Second, a comparison of the record with the Appeals Court summary shows complexities that towns and landowners must face in practice. The court states Acton considered “actual flow rates” and sewage flow design criteria from the Department of Environmental Protection’s Title V (sewage disposal) regulations at 310 CMR 15.203. This accurately states the trial court record, but does not reflect the sequence of events. The issues initially facing the town and Grace had changed by the time the parties litigated the matter.

Acton had to calculate the “residential equivalents” before it constructed the sewer system. Therefore, it initially chose17 to rely solely upon the DEP criteria, adjusted for local experience, and to select the size of house (three bedrooms) that occurred most frequently in Acton. The DEP regulations, applied without adjustment, would have dictated a 330-gallon residential equivalent for a three-bedroom house. In calculating the 300-gallon number, the town made adjustments, based upon local data showing that sewer usage does not rise in Acton as sharply as DEP’s regulations predict. It also noted DEP’s regulations were statewide figures intended for a different purpose, namely the sizing of septic systems, rather than calculation of sewer assessments. The adjustment from 330 to 300 gallons thus reflected the judgment of Acton’s health and planning departments, its selectmen (sitting as sewer commissioners) and Town Meeting. It also reduced the assessments of residential property relative to commercial and industrial property. Grace seized upon this result to argue discriminatory assessment. It acknowledged the town did not have to use DEP quantities at all, but argued that, if the town used DEP criteria for commercial units (75), it was bound to use the DEP number (330).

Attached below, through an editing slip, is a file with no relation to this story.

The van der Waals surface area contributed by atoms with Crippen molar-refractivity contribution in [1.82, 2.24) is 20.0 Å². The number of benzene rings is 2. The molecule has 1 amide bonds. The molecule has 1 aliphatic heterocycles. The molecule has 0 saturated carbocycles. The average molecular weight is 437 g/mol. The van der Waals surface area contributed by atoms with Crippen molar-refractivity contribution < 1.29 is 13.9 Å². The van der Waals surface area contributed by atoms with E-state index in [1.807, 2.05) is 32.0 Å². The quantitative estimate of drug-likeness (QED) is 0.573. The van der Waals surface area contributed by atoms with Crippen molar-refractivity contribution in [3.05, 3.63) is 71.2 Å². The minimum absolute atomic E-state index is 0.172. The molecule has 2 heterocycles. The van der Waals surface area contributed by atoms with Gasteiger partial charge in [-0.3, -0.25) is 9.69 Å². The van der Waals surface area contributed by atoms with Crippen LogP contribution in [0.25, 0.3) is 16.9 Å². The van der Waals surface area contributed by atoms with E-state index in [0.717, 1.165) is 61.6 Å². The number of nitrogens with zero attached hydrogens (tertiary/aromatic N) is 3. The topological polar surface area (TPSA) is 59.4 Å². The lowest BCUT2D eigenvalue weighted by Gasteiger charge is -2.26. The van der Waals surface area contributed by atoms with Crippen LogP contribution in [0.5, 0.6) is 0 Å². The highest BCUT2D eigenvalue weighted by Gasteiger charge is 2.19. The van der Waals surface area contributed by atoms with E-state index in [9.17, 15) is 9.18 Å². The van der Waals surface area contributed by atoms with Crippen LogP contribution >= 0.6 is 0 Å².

The court never had to decide that particular issue because the actual data, generated in the course of operation and permitting of the sewer system, confirmed the bottom-line accuracy of the town’s choice of 4,000 square feet as a residential equivalent while the litigation was pending. Interestingly, though, the actual data did not confirm the intermediate numbers used for residential and commercial flow.18 Had the court entertained challenges to the intermediate numbers that Grace targeted, therefore, it could have reached the wrong final result.